"I studied textile design at Harrow School of Art in the 1980s and, although I now work with kiln formed glass, I approach the design of both as a surface pattern. I have an interest in mid-twentieth century textiles and, on examining the Textile Archive, I was drawn to the Americas Collection which has some great examples of texture and strong colour.
Both glass and textiles are very tactile and yet are flat surfaces ideal for decoration. My initial ideas were attempts to make a simple design more complex by playing with repeat patterns. My drawings also have to take into consideration the behaviour of glass under extreme heat – it expands and contracts, pushing against adjoining glass and distorting.
1952 is a large slumped platter made of opal deep orange and black bullseye glass on a white surface. Each black strip of glass has been cut freehand so that the design is less regimented, imitating the black lines of the original sample.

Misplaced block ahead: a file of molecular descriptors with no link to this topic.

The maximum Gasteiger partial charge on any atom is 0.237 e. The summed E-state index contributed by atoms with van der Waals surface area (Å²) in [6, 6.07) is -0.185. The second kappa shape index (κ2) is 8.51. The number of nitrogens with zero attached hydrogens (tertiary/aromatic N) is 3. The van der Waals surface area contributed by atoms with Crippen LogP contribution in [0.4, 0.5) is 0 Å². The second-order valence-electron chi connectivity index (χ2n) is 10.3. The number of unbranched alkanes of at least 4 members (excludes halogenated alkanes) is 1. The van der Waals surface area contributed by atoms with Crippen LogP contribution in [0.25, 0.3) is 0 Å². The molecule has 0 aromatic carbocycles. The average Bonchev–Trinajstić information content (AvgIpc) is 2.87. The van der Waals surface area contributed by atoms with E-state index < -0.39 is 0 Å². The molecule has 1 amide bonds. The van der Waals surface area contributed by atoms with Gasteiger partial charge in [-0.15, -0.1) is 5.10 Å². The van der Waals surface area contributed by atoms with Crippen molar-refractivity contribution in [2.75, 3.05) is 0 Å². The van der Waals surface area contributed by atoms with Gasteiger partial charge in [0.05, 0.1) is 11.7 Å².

1956 is made from strips of deep and pale amber transparent bullseye glass laid at different angles directly onto the kiln shelf. After several firings, the spaces between the glass form 'holes' within the structure.
This is the opposite of the precise cutting techniques of 1952 as it creates a more organic and manipulated piece."